Still lovin’ and learnin’

It was early 1972 when
13-year-old Tanya Tucker headed for Nashville to cut her very first
record. By spring, “Delta Dawn” was a hit on every radio station in
America.

“I was in Las
Vegas when I heard ‘Delta Dawn’ and myself on the radio for the first
time,” Tucker said. “It was the beginning of many more surreal feelings
to come in life. I knew things were about to change.”

And
change they did. Signed to a lucrative record contract, she was a
fixture on country radio throughout the 1970s. Songs like “San Antonio
Stroll” and “It’s a Cowboy Lovin’ Night” kept her at the top of the
charts.

A
much-publicized bout with alcohol and drugs sidelined her for a while,
but in the mid-1980s, Tucker came back strong with another string of No.
1 hits, securing her status as a music legend.

Today, she’s still hard at work, returning to the Sooner state for shows at First Council Casino and Lucky Star Casino.

“I
love Oklahoma,” Tucker said. “My father was from Oklahoma and we spent
some time there in my early years when Daddy could get some work. So
I’ve always loved you guys. …You hold a very special place in my heart.”

As she enters her 40th year in show business, Tucker is prepping a new disc and planning a major comeback.

“It’s
been a long haul putting this album together, but I have felt so
strongly about it over the last five years or so, and I haven’t been
able to give up on it,” she said. “I think y’all are going to know why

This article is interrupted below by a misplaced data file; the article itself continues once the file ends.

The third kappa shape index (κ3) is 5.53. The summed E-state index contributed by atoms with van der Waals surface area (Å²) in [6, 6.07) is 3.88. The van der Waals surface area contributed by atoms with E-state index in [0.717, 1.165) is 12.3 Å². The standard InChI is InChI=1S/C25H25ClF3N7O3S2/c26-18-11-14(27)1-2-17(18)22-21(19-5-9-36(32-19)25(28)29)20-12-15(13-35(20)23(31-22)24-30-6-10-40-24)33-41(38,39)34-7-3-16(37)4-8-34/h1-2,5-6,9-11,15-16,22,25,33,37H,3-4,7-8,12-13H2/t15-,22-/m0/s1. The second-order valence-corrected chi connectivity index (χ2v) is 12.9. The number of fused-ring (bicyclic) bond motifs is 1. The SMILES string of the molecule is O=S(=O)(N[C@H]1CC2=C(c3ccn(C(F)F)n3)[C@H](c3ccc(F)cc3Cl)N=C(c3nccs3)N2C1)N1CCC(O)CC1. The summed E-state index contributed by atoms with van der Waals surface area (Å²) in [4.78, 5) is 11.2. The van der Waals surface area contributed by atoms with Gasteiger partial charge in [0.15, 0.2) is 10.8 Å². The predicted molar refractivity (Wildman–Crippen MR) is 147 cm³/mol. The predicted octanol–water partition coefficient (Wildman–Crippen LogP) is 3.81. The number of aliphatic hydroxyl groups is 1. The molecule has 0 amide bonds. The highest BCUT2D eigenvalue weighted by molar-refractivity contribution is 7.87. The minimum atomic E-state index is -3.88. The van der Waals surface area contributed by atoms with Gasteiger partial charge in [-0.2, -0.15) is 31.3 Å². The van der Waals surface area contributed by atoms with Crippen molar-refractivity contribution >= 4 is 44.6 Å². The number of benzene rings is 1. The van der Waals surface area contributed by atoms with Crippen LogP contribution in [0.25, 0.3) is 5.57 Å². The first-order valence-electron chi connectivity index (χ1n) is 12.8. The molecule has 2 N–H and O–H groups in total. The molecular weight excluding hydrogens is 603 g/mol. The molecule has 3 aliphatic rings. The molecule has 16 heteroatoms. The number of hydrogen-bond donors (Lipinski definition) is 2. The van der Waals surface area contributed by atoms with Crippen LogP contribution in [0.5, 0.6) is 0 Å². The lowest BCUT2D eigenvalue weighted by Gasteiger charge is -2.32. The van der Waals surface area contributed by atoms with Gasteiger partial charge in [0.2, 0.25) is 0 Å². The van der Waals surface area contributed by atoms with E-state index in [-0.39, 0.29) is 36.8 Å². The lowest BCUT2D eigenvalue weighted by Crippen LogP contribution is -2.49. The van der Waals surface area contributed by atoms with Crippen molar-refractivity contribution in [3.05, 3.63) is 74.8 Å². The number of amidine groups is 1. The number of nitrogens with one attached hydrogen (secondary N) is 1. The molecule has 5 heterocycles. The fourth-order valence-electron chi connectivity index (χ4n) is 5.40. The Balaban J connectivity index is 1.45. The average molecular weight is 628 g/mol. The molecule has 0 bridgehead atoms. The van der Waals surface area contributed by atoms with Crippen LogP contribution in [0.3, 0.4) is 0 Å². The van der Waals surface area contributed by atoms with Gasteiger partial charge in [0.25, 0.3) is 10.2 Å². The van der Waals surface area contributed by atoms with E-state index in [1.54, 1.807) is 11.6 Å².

when you hear some of these songs. I’m dreaming for it to compete and
hold its rank where it deserves to be, wherever that may be. My goal is
to also hit every city I can, because this album may just be my best to
date.”

Tucker grew up listening to the greats of country music, artists like Patsy Cline, Eddy Arnold and Tammy Wynette.

“My
parents got me my very first phonograph player when I was about 9,
which I still have to this day. I was and am still very diverse when it
comes to my listening selections. And of course, I still have every
record I played when I was growing up,” she said.

It’s been a roller-coaster career for the singer, now 53. Billboard charts aside, she has authored two best-selling books, performed at the Super Bowl, and starred in her own reality TV show, Tuckerville.

Like
so many of her generation, Tucker recently faced the loss of a parent.
As a result, one of her biggest hits has become one of the hardest for
her to perform.

“There
are some nights I have to skip ‘Two Sparrows in a Hurricane,’” she
said. “Daddy passed away and my mother is 85 now. So it’s been a very
difficult song to do. Then there are some shows it actually helps me
through the night, knowing Daddy is listening and I’m also sending all
that live audience energy back home to Mother. It really is a great
feeling.”

Mark Beutler

This material falls under the archives category because it was imported from our previous website. It will eventually be filtered into the proper category as time allows.

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